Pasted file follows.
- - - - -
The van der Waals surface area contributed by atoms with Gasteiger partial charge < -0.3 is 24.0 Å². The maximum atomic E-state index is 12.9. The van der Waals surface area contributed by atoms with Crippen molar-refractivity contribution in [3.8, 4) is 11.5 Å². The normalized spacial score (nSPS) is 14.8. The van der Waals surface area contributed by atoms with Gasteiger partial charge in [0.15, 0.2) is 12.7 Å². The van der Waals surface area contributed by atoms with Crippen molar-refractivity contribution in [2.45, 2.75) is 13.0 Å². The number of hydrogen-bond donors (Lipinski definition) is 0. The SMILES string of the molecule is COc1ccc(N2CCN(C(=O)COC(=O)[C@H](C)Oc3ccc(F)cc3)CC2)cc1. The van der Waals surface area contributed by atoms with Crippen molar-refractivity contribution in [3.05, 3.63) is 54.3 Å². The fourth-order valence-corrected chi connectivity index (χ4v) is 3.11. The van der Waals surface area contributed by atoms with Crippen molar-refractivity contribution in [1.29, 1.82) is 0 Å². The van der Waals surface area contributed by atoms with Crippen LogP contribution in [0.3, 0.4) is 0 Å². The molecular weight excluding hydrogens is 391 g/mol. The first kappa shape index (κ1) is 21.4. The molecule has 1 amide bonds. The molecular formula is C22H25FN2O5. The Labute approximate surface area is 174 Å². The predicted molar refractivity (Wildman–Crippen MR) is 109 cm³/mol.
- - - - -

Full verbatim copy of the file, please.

The van der Waals surface area contributed by atoms with Gasteiger partial charge < -0.3 is 24.0 Å². The maximum atomic E-state index is 12.9. The van der Waals surface area contributed by atoms with Crippen molar-refractivity contribution in [3.8, 4) is 11.5 Å². The normalized spacial score (nSPS) is 14.8. The van der Waals surface area contributed by atoms with Gasteiger partial charge in [0.15, 0.2) is 12.7 Å². The van der Waals surface area contributed by atoms with Crippen molar-refractivity contribution in [2.45, 2.75) is 13.0 Å². The number of hydrogen-bond donors (Lipinski definition) is 0. The SMILES string of the molecule is COc1ccc(N2CCN(C(=O)COC(=O)[C@H](C)Oc3ccc(F)cc3)CC2)cc1. The van der Waals surface area contributed by atoms with Crippen molar-refractivity contribution in [3.05, 3.63) is 54.3 Å². The fourth-order valence-corrected chi connectivity index (χ4v) is 3.11. The van der Waals surface area contributed by atoms with Crippen molar-refractivity contribution in [1.29, 1.82) is 0 Å². The van der Waals surface area contributed by atoms with Crippen LogP contribution in [0.3, 0.4) is 0 Å². The molecular weight excluding hydrogens is 391 g/mol. The first kappa shape index (κ1) is 21.4. The molecule has 1 amide bonds. The molecular formula is C22H25FN2O5. The Labute approximate surface area is 174 Å². The predicted molar refractivity (Wildman–Crippen MR) is 109 cm³/mol.